From this revelation was the phenomenon of jogging born.
My father, who was described by his mother as a "sickly child," was struck by Cooper's ideas, and combining this information with some inspiration from the then very active career of Green Bay Packers' quarterback Bart Starr (local boy made real good), Daddy slipped on some sneakers and shorts and began jogging in 1969 at the age of 42.
It will seem very funny to folks much younger than I that at that time normal grown-up Joes didn't do exercise. They might play tennis with their buddies, or swing a golf club, or take a couple laps in a pool somewhere, but regular, daily, all by yourself with nobody watching stuff? Nope, not so much.
Daddy was quite an oddity, that's for sure, but I was always pretty proud of him without really understanding why. I just knew my Daddy did something that none of my friends' daddies did, and that he could beat any of 'em in a footrace.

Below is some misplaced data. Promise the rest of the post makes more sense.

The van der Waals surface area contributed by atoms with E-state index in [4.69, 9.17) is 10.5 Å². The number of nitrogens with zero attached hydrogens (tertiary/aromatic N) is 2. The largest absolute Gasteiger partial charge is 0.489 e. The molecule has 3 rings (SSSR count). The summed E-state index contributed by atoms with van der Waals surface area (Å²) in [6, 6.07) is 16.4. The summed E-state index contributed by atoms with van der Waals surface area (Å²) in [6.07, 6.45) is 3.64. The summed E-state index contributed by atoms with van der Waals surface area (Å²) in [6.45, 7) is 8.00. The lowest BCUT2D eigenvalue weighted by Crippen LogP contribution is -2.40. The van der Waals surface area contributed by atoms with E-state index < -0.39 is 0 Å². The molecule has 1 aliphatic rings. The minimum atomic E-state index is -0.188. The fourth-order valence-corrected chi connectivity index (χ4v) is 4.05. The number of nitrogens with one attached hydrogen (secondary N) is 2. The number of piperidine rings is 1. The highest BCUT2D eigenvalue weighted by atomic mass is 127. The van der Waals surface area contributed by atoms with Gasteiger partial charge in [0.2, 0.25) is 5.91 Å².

He put up his running shoes many years later. He can't remember now exactly when, or why, but he certainly wouldn't have done it lightly. I know his knees began to argue with him some, and that there were other things going on in his life that began to require more of his time and attention. Whatever the reason, all those years of being, virtually, the lone runner served him well through his recuperation from a stroke and colon cancer. He tackled recovery from those challenges exactly the same way he tackled that whole running thing -- thoughtfully, and with the same fierce self-competitive mindset he had used when he first measured his runs with this stopwatch in 1969:
That's my hand holding the stopwatch.
After protracted negotiations, he relinquished it to me yesterday (on loan, of course) to use in my own training. The resolution to our back and forth was announced to me by my Mother, in this e-mail: